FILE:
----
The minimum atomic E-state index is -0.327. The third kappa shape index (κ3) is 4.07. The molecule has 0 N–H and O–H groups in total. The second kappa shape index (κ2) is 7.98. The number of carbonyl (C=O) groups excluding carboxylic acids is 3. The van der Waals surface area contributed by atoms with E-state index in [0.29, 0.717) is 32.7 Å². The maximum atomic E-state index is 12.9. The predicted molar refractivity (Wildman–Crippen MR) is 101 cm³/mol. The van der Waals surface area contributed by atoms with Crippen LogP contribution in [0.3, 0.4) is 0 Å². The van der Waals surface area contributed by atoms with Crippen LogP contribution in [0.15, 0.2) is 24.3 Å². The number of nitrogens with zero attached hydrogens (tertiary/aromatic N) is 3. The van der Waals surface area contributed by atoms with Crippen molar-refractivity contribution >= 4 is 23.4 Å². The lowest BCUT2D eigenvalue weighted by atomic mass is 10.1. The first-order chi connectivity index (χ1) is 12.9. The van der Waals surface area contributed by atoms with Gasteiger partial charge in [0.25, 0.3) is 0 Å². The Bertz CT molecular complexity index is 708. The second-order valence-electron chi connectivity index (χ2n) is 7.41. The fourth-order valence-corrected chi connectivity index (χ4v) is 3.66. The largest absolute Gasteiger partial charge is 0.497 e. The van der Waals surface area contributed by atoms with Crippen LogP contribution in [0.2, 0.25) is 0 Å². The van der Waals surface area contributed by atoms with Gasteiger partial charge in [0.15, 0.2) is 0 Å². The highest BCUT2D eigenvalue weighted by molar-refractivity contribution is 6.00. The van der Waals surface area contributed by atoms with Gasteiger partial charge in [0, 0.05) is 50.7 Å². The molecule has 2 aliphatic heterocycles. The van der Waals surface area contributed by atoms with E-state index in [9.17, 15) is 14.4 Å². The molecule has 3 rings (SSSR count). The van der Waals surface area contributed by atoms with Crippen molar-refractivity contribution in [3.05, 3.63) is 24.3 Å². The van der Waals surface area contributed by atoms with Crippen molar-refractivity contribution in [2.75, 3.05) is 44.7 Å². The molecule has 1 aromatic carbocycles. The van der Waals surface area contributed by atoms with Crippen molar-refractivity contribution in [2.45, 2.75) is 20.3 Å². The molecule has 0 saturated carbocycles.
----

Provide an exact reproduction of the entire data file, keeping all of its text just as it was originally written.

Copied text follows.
The minimum atomic E-state index is -0.327. The third kappa shape index (κ3) is 4.07. The molecule has 0 N–H and O–H groups in total. The second kappa shape index (κ2) is 7.98. The number of carbonyl (C=O) groups excluding carboxylic acids is 3. The van der Waals surface area contributed by atoms with E-state index in [0.29, 0.717) is 32.7 Å². The maximum atomic E-state index is 12.9. The predicted molar refractivity (Wildman–Crippen MR) is 101 cm³/mol. The van der Waals surface area contributed by atoms with Crippen LogP contribution in [0.3, 0.4) is 0 Å². The van der Waals surface area contributed by atoms with Crippen LogP contribution in [0.15, 0.2) is 24.3 Å². The number of nitrogens with zero attached hydrogens (tertiary/aromatic N) is 3. The van der Waals surface area contributed by atoms with Crippen molar-refractivity contribution >= 4 is 23.4 Å². The lowest BCUT2D eigenvalue weighted by atomic mass is 10.1. The first-order chi connectivity index (χ1) is 12.9. The van der Waals surface area contributed by atoms with Gasteiger partial charge in [0.25, 0.3) is 0 Å². The Bertz CT molecular complexity index is 708. The second-order valence-electron chi connectivity index (χ2n) is 7.41. The fourth-order valence-corrected chi connectivity index (χ4v) is 3.66. The largest absolute Gasteiger partial charge is 0.497 e. The van der Waals surface area contributed by atoms with Crippen LogP contribution in [0.2, 0.25) is 0 Å². The van der Waals surface area contributed by atoms with Gasteiger partial charge in [0.15, 0.2) is 0 Å². The highest BCUT2D eigenvalue weighted by molar-refractivity contribution is 6.00. The van der Waals surface area contributed by atoms with Gasteiger partial charge in [0, 0.05) is 50.7 Å². The molecule has 2 aliphatic heterocycles. The van der Waals surface area contributed by atoms with E-state index in [9.17, 15) is 14.4 Å². The molecule has 3 rings (SSSR count). The van der Waals surface area contributed by atoms with Crippen molar-refractivity contribution in [3.05, 3.63) is 24.3 Å². The van der Waals surface area contributed by atoms with Crippen molar-refractivity contribution in [2.75, 3.05) is 44.7 Å². The molecule has 1 aromatic carbocycles. The van der Waals surface area contributed by atoms with Crippen molar-refractivity contribution in [2.45, 2.75) is 20.3 Å². The molecule has 0 saturated carbocycles.